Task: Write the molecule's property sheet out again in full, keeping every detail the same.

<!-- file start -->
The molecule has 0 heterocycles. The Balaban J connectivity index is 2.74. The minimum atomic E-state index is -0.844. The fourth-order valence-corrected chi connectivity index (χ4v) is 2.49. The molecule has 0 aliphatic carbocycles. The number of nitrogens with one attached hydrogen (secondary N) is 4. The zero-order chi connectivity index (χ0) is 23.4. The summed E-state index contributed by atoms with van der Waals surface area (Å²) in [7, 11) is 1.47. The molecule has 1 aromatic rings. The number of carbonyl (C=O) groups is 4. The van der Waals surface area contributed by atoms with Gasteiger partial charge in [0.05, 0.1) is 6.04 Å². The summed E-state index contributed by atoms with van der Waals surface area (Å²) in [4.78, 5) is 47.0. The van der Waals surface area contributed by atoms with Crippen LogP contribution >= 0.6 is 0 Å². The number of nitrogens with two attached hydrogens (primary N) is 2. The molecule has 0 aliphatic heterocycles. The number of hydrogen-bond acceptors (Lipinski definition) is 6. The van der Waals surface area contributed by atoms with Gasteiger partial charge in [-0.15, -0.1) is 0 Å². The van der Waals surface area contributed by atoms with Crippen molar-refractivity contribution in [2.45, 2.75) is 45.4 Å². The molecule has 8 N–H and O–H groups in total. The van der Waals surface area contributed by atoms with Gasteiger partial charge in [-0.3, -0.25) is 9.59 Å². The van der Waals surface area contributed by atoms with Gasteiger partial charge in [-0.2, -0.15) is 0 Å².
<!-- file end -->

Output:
The molecule has 0 heterocycles. The Balaban J connectivity index is 2.74. The minimum atomic E-state index is -0.844. The fourth-order valence-corrected chi connectivity index (χ4v) is 2.49. The molecule has 0 aliphatic carbocycles. The number of nitrogens with one attached hydrogen (secondary N) is 4. The zero-order chi connectivity index (χ0) is 23.4. The summed E-state index contributed by atoms with van der Waals surface area (Å²) in [7, 11) is 1.47. The molecule has 1 aromatic rings. The number of carbonyl (C=O) groups is 4. The van der Waals surface area contributed by atoms with Gasteiger partial charge in [0.05, 0.1) is 6.04 Å². The summed E-state index contributed by atoms with van der Waals surface area (Å²) in [4.78, 5) is 47.0. The van der Waals surface area contributed by atoms with Crippen LogP contribution >= 0.6 is 0 Å². The number of nitrogens with two attached hydrogens (primary N) is 2. The molecule has 0 aliphatic heterocycles. The number of hydrogen-bond acceptors (Lipinski definition) is 6. The van der Waals surface area contributed by atoms with Gasteiger partial charge in [-0.15, -0.1) is 0 Å². The van der Waals surface area contributed by atoms with Crippen molar-refractivity contribution in [2.45, 2.75) is 45.4 Å². The molecule has 8 N–H and O–H groups in total. The van der Waals surface area contributed by atoms with Gasteiger partial charge in [-0.3, -0.25) is 9.59 Å². The van der Waals surface area contributed by atoms with Gasteiger partial charge in [-0.2, -0.15) is 0 Å².